To provide a satisfactory impedance match from the array segments 30 to rectifier-filter module 38, each of the dipole antenna elements 32a, 32b,-, 32n of FIG. 2 exhibits one wavelength resonance wherein the electrical length is selected slightly less than λ, where λ denotes the free-space wavelength of the received electromagnetic energy. As is known by those skilled in the art, the impedance exhibited by each antiresonant dipole antenna element 32 can be established well in excess of 100 ohms and the impedance of the n antiresonant dipole within each array segment 30 of FIG. 2 exhibit a total impedance of Zd /n, where Zd is the impedance of a single dipole antenna element 32a-32n. Thus, when m array segments 30a, 30b,-, 30m are interconnected through suitably arranged transmission line segments 36, the impedance presented at the input port of rectifier-filter module 38 is Zd /nm. Thus, by suitably configuring dipole antenna elements 32, a total antenna impedance can be achieved which is either equal to or nearly equal to the impedance presented by the diode rectifier. In this regard, even if an exact impedance match cannot be attained, a relatively simple impedance transforming filter within the diode/filter module will provide the necessary additional impedance matching.
Those skilled in the art will recognize that the impedance of each dipole element 32 of FIG. 2 often places a practical limit on the number of elements that can be employed in an embodiment of the invention. More specifically, since the equivalent impedance of the entire collection of dipoles is Zd /nm, and there are practical limits relative to the maximum impedance that can be attained for each dipole element, present fabrication techniques usually constrain the total number of dipole (nm) to approximately 10 or 12. For example, FIG. 3 and 4 depict a rectenna module 28' having two array segments 30a and 30b, each including five dipole antenna elements 32a, 32b,-32e. In this arrangement, the antenna elements 30 and the transmission line 34 between the spaced apart antenna elements are integrably formed on the surface of a dielectric substrate 62 through conventional printed circuit techniques. More specifically, in the arrangement of FIGS. 3 and 4, the transmission line 34 is a stripline structure formed by strips or ribbons of conductive material 64 that extend in alignment with one another along the opposite surfaces of dielectric substrate 62. As is known in the art, the characteristic impedance of the depicted type of microstrip transmission line is approximately Z01 =377s/w(εr1)-1/2, where w is the width of the conductive strip 64, s is the spacing between conductive strips 64 (i.e., the thickness of the dielectric substrate 62) and εr1 denotes the relative dielectric constant of substrate 62.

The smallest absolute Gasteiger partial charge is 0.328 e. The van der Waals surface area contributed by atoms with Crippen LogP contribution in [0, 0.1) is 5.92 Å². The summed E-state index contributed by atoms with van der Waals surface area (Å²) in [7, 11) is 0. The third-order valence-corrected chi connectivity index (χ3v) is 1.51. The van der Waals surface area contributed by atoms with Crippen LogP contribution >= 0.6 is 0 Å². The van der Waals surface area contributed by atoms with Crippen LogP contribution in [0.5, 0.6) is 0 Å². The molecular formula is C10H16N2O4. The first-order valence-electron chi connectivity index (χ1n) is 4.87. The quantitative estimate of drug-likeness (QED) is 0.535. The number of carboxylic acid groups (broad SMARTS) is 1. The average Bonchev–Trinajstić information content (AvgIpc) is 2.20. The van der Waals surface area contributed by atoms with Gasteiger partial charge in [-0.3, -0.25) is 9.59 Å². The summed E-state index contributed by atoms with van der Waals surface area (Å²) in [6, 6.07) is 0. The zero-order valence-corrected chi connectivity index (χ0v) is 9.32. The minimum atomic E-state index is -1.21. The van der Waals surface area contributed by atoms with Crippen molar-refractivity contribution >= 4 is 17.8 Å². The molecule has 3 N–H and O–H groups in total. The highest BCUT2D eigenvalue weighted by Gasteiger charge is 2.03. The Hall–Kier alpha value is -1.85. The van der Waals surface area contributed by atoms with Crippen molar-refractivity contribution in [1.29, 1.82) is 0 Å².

Each dipole antenna element 30a,-, 30e of the embodiment of FIGS. 3 and 4 is a printed dipole that includes a first antenna arm 66 that extends substantially orthogonally from the conductive strip 64 that is formed on the upper surface 70 of dielectric substrate 62. The second antenna arm 68 of each dipole antenna element 32 is formed in a similar manner as a conductive region that extends orthogonally from the conductive strip 64 that is located on the lower surface of the dielectric substrate 62, with the two antenna arms 66 and 68 being substantially colinear. As was discussed relative to the embodiment of FIG. 2, the length of the dipole antenna elements 32a, 32b,-, 32e is greater than λ/2 and less than λ where λ is the free-space wavelength of the signal received from the solar satellite or other source of electromagnetic energy. To provide control over the impedance presented by each dipole antenna element 30a, 30b,-, the first and second antenna arms 66 and 68 are of increasing width relative to distance from the microstrip transmission line 34. As is known in the art, such a "bow tie" configuration can be utilized to reduce the antenna impedance by as much as a factor of 10. Thus, utilizing dipole antenna elements 32a, 32b-32e having an effective electrical length of one wavelength (i.e., antiresonant dipoles) provides a maximum antenna impedance on the order of several hundred ohms and configuring the antenna arms 66 and 68 of each antenna element in the above-described manner permits the system designer to establish the impedance of each antenna element at a desired value. In this regard, as previously discussed, the total impedance presented by the antenna elements in each embodiment of the invention is established substantially equal to the nominal impedance of the rectifier-filter circuit employed in a particular rectenna module. Thus, in the arrangement of FIGS. 3 and 4 wherein each array segment 30a and 30b includes five antenna elements, the impedance of each dipole antenna element 32a, 32b,-, 32e is established substantially equal to 10Zr, where Zr denotes the nominal impedance of the hereinafter described rectifier-filter module 38'. As noted previously, the input low-pass filter 40 within the rectifier-filter module 38 may be used to provide additional impedance transformation (either up or down as necessary). This provides additional design flexibility and allows the module 28' to be configured so that it includes the number of dipoles necessary to supply optimum power drive level to the associated rectifier 54.